If Gov. Kate Brown follows through on a plan to call Oregon’s Legislature into a special session in the coming months, she might wind up giving a tax break to a sliver of the businesses she’s pledged to target.
Brown announced April 6 that she wants to convene the Oregon Legislature to give a tax cut to “sole proprietorships,” which had been left out of a 2013 state tax break.
The move was presented as a balm for small business owners after the governor decided to sign a bill dismantling tax cuts for a wider swath of Oregon businesses. But an analysis of the legislative concept Brown’s office is circulating among state legislators shows only around 3.4 percent of the state’s sole proprietorships would benefit.
Those numbers appear unlikely to change much.
“This legislation is the simplest way to give fairness to these businesses for the 2018 tax year,” said Brown spokesperson Chris Pair. “More complex tax reform is better done in a long session.”
The effect of the tax cut Brown’s currently proposing is unlikely to impress Republican lawmakers who accuse her of playing politics as she makes a case for re-election.
Many of those lawmakers are still sore that the governor chose to sign House Bill 1528, which passed along party lines during this year’s legislative session. The bill ensured so-called “pass-through” businesses did not get a larger break on state taxes. As a result, state coffers will see $244 million more in the current budget cycle than would have been available with those cuts.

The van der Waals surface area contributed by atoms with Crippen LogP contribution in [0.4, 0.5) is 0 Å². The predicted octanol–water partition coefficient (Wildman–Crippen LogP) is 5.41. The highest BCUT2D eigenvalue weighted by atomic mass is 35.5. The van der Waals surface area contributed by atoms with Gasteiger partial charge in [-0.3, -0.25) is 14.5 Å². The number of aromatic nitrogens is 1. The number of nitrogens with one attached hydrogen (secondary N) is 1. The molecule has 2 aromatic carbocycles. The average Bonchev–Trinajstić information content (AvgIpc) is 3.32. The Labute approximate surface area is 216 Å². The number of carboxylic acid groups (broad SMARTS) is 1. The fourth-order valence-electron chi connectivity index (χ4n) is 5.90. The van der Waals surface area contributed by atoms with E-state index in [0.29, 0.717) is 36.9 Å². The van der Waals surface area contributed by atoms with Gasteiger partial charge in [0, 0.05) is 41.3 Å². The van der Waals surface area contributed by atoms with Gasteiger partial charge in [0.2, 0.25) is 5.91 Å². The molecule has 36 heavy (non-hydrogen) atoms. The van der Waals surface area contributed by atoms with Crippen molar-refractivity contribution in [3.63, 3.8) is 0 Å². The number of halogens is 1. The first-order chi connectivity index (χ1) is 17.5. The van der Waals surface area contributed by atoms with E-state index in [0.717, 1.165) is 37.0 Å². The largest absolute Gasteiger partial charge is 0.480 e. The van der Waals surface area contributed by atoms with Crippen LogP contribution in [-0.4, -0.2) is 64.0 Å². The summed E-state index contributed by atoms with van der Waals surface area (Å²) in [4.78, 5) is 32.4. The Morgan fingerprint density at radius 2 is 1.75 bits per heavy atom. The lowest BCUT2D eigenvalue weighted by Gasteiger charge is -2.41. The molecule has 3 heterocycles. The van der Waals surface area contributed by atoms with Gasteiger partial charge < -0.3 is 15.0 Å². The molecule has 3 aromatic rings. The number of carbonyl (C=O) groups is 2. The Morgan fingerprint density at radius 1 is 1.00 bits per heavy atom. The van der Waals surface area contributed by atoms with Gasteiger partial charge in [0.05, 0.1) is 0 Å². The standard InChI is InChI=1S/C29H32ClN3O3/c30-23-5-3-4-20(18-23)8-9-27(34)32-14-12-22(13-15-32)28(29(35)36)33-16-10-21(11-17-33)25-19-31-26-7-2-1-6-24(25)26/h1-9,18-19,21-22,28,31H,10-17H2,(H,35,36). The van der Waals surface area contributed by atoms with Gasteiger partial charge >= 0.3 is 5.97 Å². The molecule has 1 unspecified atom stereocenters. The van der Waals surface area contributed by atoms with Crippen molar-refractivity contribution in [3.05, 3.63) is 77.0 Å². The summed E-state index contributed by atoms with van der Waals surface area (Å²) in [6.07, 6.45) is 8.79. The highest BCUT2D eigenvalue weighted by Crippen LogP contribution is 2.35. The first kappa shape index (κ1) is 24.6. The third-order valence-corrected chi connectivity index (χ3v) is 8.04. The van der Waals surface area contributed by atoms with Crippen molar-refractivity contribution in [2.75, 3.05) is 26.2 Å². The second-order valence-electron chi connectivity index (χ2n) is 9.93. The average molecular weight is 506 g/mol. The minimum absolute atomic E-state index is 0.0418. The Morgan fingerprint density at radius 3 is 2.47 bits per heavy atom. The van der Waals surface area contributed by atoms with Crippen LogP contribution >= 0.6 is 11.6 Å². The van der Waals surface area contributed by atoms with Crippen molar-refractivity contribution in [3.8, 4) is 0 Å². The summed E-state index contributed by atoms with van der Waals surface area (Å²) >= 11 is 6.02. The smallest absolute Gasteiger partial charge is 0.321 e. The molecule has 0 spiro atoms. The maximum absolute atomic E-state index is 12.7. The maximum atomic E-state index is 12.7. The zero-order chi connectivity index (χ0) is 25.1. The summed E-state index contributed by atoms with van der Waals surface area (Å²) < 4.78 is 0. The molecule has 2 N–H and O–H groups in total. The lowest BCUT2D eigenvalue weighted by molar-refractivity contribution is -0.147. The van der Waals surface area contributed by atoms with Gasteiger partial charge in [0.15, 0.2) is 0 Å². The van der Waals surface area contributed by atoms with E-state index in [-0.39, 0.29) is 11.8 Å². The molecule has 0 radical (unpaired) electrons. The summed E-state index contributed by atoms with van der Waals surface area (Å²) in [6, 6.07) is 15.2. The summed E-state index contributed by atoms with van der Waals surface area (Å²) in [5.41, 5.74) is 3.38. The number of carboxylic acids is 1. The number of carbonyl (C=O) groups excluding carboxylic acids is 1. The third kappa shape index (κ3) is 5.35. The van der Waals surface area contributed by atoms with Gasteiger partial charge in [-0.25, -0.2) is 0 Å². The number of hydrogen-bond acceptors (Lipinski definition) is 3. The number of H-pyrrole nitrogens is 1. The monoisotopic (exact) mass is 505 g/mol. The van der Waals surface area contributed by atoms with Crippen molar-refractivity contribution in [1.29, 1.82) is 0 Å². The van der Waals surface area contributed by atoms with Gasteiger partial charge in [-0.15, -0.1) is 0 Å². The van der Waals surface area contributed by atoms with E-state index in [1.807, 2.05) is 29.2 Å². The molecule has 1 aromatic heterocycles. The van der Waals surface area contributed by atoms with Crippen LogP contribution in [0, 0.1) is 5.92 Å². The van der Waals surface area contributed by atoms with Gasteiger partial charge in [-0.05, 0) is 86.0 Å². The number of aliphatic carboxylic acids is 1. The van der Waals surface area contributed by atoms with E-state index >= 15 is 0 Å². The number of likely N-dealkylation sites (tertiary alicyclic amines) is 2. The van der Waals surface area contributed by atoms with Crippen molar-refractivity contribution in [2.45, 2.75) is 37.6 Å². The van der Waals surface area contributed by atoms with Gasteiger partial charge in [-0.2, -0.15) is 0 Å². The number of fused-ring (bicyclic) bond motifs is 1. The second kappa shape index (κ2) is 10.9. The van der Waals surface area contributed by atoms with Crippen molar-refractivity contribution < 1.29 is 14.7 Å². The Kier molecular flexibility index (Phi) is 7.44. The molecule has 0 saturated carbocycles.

The analysis of the tax cut Brown is proposing shows that few sole proprietorships would qualify for favorable tax rates extended to other pass-through businesses in 2013. Roughly 200,000 of Oregon’s sole proprietorships report positive income, but only about 13,000 of those pay any wages, which is a requirement of getting a better tax rate.
Of those 13,000 businesses, only 9,000 filers report paying employees enough to qualify.
It appears unlikely that tweaks to allow relief for more businesses are feasible for the upcoming special session — the first Brown has called since becoming governor in 2015. Brown said earlier this month that she hopes to have a session completed in one day, an already tight schedule that would require Republicans’ blessing to suspend normal legislative timetables.
Also unclear is when a special session might occur. One potentially convenient date range: the fourth week of May, when legislators will already be in Salem for routine legislative days. Again, that would require Republicans to play ball, something Brown’s office is trying to ensure happens.
“A special session can be held during legislative days in May, when legislators are already in Salem, at very little cost to give certainty to 9,000 small business owners,” Pair said in a statement. “Small businesses need certainty, not more politics.”